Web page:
Woodland Star Charter School to relocate to Dunbar Elementary campus
Sonoma Valley Unified School District board trustees voted unanimously Thursday to approve a memorandum of understanding for Woodland Star Charter School to use Dunbar Elementary School campus facilities in the 2023-24 school year after its closure.
The move was made possible by the board’s decision last month to suspend enrollment at Dunbar Elementary School, largely due to steadily declining enrollment. Dunbar had 229 students in 2016-17, but was expected to have 81 in 2023-24, a 62% decline. By closing Dunbar, the district is expected to save $854,000 to $1.1 million.
The memo states that Woodland Star will have access to the site from July 1, 2023, to June 30, 2024.
Joshua Braff, associate superintendent for Sonoma Valley Unified School District, said that the memo is transitional and the board could extend it through the 2024-25 school year, which is when the district’s contract with the charter school expires.
Caroline Hopewell, executive director of Woodland Star, previously said the charter school’s board members are interested in relocating to Dunbar as early as September.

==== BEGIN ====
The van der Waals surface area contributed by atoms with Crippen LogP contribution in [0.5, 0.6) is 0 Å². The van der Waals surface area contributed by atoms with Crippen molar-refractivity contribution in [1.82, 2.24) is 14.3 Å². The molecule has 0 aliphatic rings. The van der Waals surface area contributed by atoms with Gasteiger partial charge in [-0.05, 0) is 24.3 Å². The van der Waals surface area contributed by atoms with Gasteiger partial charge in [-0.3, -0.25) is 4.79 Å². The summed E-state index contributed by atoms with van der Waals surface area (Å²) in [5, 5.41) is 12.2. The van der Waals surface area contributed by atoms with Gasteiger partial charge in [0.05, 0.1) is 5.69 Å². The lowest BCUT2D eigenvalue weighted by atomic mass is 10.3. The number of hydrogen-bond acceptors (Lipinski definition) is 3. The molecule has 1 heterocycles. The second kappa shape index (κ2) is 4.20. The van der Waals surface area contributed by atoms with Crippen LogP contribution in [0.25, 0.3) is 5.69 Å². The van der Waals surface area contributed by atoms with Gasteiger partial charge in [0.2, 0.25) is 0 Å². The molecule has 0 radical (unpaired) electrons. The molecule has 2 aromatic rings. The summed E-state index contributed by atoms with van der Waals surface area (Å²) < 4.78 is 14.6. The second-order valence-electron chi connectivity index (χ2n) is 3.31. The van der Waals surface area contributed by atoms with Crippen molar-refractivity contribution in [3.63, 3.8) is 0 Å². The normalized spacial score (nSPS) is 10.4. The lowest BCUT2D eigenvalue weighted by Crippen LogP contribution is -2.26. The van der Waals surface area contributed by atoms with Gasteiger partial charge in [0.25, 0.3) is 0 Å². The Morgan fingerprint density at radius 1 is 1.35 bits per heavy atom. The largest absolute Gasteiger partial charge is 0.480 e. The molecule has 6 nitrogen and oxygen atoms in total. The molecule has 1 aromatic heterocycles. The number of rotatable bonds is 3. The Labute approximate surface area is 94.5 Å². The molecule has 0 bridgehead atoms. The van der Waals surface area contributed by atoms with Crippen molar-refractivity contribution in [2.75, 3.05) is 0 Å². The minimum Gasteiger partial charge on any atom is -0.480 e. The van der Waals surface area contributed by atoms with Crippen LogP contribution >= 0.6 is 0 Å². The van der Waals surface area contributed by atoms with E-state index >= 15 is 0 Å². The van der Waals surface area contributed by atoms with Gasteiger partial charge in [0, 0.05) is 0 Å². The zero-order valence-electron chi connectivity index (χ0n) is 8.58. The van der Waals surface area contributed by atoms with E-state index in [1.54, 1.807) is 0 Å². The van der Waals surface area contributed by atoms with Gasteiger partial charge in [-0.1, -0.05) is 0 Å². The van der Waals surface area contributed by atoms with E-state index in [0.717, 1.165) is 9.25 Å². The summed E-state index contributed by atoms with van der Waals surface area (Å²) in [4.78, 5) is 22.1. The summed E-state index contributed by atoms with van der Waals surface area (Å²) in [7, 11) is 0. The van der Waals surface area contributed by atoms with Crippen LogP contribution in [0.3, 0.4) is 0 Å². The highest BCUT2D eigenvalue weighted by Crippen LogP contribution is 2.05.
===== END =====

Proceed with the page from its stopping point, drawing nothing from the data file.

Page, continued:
Dunbar Elementary School was established in 1857, making it one of the oldest elementary schools in California. At their board meeting on April 20, trustees voted unanimously to suspend enrollment at the school, but all five trustees and many Dunbar staff and community members expressed sadness over the end of the era.
Trustees, school staff and community members have also voiced a desire to retain Dunbar’s historical artifacts.
“Dunbar is historic, and needs to be preserved,” said Tracy Salcedo, the school’s librarian and media specialist, at the meeting. “All those things need to be preserved. They tell the story of Sonoma Valley.”
In response to a question from Trustee Celeste Winders, Braff said that the school district would retain ownership of the school’s artifacts, including historical photographs in the school office and hallways.
Winders, a Dunbar graduate, also requested that the photos be displayed somewhere in the district, rather than stored in boxes.
“I would like them to be available so that the public can access them in some way,” Winders said.
The memo stipulates that the metal signage identifying Dunbar above entrance to the school office will be retained and that the charter school cannot make alternations, additions or improvements to the facilities without consent of the school district.
“We would not be willing to allow the replacement of the Dunbar sign or the bell,” said Josh Braff, associate superintendent of business services.
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